Forty years ago, there was a question of whether Jewish studies would be taken seriously as a discipline, according to Prof. David Ruderman, the 16th annual one-month scholar of the Orange County Community Scholar Program (OCCSP). Today, while there is a decline in the study of humanities, Jewish studies programs are thriving.
Prof. Ruderman, who said that he started teaching as a teenager, described his greatest joys as “writing about the Jewish past because it involves reviving the dead, resurrecting their memory ad modeling life after them; teaching; being a rabbi; and building institutions.” He spoke to a packed house of OCCSP members on January 3, the kickoff to a month-long program of lectures “that emerge from my own personal discovery of the Jewish past based on over forty years of research and teaching the subject.”
The Joseph Meyerhoff Professor of Modern Jewish History and formerly Ella Darivoff Director of the Herbert D. Katz Center for Advanced Judaic Studies at the University of Pennsylvania, Prof. Ruderman believes that there is a connection between one’s writing and one’s teaching. He has written books on the history of the Jews in medicine and science, how Jews confronted the modern world, early modern Jewry and Jewish-Christian relations. He derives “passion and excitement from recovering our past,” he said.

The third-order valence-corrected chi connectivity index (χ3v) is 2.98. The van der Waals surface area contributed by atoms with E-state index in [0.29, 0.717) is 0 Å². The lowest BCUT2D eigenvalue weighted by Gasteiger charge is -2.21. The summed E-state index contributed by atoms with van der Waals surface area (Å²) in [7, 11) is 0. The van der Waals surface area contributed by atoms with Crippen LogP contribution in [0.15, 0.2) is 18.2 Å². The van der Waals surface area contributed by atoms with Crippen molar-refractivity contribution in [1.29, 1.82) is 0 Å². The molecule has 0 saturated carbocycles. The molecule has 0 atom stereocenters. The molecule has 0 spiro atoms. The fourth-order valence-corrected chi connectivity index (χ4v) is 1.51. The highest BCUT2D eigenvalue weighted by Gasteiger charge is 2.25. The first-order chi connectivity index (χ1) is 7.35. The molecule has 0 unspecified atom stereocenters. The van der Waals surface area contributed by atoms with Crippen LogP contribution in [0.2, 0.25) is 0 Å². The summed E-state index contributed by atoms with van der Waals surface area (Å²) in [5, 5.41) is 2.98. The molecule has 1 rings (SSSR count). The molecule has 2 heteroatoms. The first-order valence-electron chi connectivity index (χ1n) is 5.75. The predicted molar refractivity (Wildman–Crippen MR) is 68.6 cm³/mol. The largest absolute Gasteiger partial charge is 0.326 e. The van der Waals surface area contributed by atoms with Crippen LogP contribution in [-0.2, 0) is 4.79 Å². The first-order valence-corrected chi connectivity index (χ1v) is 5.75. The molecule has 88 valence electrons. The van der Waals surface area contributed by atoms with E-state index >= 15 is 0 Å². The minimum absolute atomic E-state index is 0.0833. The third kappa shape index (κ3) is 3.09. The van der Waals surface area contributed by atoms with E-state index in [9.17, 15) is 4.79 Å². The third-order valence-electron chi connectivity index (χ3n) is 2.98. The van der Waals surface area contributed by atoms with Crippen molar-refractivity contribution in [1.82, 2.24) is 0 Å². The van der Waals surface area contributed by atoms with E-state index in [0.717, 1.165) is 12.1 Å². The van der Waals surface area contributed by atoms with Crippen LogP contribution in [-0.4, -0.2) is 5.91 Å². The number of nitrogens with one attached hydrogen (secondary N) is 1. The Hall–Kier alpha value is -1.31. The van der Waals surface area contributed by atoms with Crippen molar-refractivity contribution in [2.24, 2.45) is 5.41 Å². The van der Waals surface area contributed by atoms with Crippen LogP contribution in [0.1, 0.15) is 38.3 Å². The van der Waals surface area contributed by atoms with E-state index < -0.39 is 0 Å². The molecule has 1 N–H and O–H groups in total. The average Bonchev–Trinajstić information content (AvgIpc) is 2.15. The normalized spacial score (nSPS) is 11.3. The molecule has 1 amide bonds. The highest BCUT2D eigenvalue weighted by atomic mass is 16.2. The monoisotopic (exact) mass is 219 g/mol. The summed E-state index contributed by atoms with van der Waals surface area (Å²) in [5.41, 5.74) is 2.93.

Padua was one of the first universities to open its doors to Jews, and Judah Messer Leon was one of its graduates, Prof. Ruderman said. He wrote a book about rhetoric that was published in 1475 at a time when printing books was a new way to disseminate ideas. He theorized that it is not enough to know Torah but how to present it and said that the first orators were the prophets. Thus, the Bible is a work of rhetoric. He read Torah, learned academic tools and then realized that rhetoric was in the Torah all along, according to Prof. Ruderman.
“The academic study of Judaism is the Renaissance of Jewish learning,” Prof. Ruderman said. “There is so much knowledge available, but most Jews don’t take advantage of it.”
He concluded, “As a historian, you can use academic disciplines to learn things you never saw before in Jewish texts.”